Motion sickness may occur in a patient being transported by emergency prehospital personnel. This can result in nausea and vomiting, which can result in aspiration.


Patient selection:

(1) conscious

(2) emergency transport


Risk factors for motion sickness:

(1) odors, especially vehicle exhaust or tobacco odor on emergency personnel

(2) violent movements during high speed transport

(3) opiates or other medications

(4) recent alcohol ingestion

(5) recent meal, especially including dairy product or foods high in salt, protein or calories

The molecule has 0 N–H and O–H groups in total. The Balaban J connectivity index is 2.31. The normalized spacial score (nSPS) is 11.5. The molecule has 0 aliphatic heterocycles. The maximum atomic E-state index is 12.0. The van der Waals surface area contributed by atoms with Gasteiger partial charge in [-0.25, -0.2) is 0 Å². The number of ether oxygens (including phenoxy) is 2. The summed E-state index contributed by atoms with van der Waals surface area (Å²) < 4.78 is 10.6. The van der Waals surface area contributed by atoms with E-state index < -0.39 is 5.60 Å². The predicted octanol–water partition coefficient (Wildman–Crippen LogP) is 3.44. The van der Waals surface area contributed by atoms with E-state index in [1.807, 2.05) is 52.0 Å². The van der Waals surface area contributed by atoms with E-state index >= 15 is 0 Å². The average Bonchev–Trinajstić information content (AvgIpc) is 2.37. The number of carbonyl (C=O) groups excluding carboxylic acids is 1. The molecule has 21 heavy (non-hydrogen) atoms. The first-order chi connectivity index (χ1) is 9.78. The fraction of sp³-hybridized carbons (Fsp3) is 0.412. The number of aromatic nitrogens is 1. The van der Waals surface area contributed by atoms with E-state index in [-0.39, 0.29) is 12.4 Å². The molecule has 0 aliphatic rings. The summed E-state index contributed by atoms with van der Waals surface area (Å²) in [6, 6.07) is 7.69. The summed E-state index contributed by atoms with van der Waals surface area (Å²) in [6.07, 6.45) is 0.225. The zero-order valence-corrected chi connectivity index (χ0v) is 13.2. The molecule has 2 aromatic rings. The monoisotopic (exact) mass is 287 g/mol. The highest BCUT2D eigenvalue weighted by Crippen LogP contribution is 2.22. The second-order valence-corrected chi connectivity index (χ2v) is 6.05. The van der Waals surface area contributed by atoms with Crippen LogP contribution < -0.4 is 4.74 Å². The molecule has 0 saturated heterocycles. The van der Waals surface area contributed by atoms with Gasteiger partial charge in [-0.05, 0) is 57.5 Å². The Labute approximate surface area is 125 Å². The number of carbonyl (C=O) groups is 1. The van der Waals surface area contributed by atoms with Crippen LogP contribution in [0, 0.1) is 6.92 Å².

(6) history of motion sickness

(7) anxiety or stress

(8) pretransport nausea or feeling ill

(9) injury or illness predisposing to vomiting (head injury, etc.)

(10) positioning (typically supine and unable to see outside the ambulance)

(11) female gender

(12) ingestion of a poison


Factors reducing motion sickness:

(1) supplemental oxygen delivery of 6-10 L/min by face mask or alternative delivery (the plastic smell of a face mask may reduce the benefit; may be hazardous if patient has COPD)

(2) anti-emetic therapy if permitted (intravenous therapy not permitted in some countries; may want to avoid sedating effects)


Factors reducing aspiration:

(1) protected airway


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